Argentina’s New President Pushes Back against Iranian Influence in Latin America

Nov. 25 2015

Mauricio Macri’s recent victory in the Argentinian presidential election marks the end of twelve years of Nestor and Cristina Kirchner’s rule—and a welcome shift away from Buenos Aires’ alignment with Iran. However, writes Eamonn MacDonagh, that shift has its limits:

At his first press conference on Monday morning, the president-elect, who takes office on December 10, repeated two of his campaign commitments. The first of these was that he would send a bill to the nation’s congress to annul the 2013 pact with Iran, which ostensibly aimed to seek justice for the 85 victims of the 1994 terrorist attack on the AMIA Jewish community center in Buenos Aires, but which the late federal prosecutor Alberto Nisman believed was no more than a façade to cover up a secret agreement that guaranteed impunity to the perpetrators. . . .

Even if Macri’s proposed bill gets through Congress, the step will be largely symbolic in nature, given that the Iranians have long since lost interest in implementing the pact, which in any case is bogged down in legal disputes in Argentina’s courts. Still, in the current global political climate, even symbolic steps to place limits on Iranian ambitions have to be valued positively. . . .

It is also unlikely that there will be any significant progress in the investigation into the AMIA massacre itself, for similar reasons. Again, there are no political gains to be had for Macri in putting any energy into pursuing this case. . . . And even if Macri was filled with desire to bring the AMIA killers to justice and find out what really happened to Nisman, it’s hard to imagine that he would get much in the way of encouragement from the Obama administration in Washington.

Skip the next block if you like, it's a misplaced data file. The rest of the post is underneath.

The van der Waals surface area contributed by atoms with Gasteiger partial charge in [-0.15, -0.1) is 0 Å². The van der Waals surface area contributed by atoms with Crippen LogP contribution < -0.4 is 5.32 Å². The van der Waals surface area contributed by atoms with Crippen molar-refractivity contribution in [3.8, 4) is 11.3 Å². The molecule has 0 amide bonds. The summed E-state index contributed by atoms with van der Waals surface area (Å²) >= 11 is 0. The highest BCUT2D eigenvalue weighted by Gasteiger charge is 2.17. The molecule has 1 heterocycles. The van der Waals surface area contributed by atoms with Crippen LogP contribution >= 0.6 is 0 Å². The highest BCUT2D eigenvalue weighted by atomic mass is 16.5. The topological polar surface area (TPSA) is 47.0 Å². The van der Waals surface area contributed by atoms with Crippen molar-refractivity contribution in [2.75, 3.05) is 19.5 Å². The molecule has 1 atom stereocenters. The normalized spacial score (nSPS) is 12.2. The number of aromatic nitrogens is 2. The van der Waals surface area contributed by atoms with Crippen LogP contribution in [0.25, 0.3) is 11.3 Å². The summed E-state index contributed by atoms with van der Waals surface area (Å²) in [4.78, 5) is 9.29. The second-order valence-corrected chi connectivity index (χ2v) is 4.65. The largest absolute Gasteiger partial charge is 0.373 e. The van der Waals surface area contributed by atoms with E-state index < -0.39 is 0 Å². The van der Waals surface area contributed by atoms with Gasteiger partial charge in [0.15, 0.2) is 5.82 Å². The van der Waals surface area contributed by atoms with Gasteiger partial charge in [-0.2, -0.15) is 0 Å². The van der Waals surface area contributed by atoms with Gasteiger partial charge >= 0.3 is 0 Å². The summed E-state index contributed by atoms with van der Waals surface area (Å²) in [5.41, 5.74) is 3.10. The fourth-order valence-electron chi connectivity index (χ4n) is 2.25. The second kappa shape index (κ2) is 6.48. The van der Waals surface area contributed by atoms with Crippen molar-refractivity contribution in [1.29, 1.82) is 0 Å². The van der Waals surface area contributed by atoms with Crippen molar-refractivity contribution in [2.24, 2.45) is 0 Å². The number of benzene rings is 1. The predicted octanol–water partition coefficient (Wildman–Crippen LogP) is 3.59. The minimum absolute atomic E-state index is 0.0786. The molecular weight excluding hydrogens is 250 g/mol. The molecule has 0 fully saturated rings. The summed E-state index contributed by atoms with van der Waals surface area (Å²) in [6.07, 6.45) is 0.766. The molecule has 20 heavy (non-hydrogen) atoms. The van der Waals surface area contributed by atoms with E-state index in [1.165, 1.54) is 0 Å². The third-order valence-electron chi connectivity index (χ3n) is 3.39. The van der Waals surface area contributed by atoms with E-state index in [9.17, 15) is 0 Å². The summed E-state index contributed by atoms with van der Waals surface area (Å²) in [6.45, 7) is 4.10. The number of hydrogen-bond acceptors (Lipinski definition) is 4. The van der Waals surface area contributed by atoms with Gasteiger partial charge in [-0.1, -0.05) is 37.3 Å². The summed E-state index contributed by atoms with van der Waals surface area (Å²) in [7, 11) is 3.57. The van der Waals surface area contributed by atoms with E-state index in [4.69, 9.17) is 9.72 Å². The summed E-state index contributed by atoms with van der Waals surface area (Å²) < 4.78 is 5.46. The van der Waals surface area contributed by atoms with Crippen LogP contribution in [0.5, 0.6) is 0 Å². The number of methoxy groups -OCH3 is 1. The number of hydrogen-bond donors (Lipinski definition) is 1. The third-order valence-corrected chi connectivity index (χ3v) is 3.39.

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More about: Alberto Nisman, AMIA bombing, Argentina, Cristina Kirchner, Iran, Politics & Current Affairs

 

Gaza’s Quiet Dissenters

Last year, the Dubai-based television channel Al-Arabiya, the Times of Israel, and several other media organizations worked together to conduct numerous interviews with residents of the Gaza Strip, taking great pains to protect their identities. The result is a video series titled Whispers in Gaza, which presents a picture of life under Hamas’s tyranny unlike anything that can be found in the press. Jeff Jacoby writes:

Through official intimidation or social pressure, Gazans may face intense pressure to show support for Hamas and its murderous policies. So when Hamas organizes gaudy street revels to celebrate a terrorist attack—like the fireworks and sweets it arranged after a gunman murdered seven Israelis outside a Jerusalem synagogue Friday night—it can be a challenge to remember that there are many Palestinians who don’t rejoice at the murder of innocent Jews.

In one [interview], “Fatima” describes the persecution endured by her brother, a humble vegetable seller, after he refused to pay protection money to Hamas. The police arrested him on a trumped-up drug charge and locked him in prison. “They beat him repeatedly to make him confess to things he had nothing to do with,” she says. Then they threatened to kill him. Eventually he fled the country, leaving behind a family devastated by his absence.

For those of us who detest Hamas no less than for those who defend it, it is powerful to hear the voices of Palestinians like “Layla,” who is sickened by the constant exaltation of war and “resistance” in the Palestinian media. “If you’re a Gazan citizen who opposes war and says, ‘I don’t want war,’ you’re branded a traitor,” she tells her interviewer. “It’s forbidden to say you don’t want war.” So people keep quiet, she explains, for fear of being tarred as disloyal.

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More about: Gaza Strip, Hamas, Palestinian dissidents, Palestinian public opinion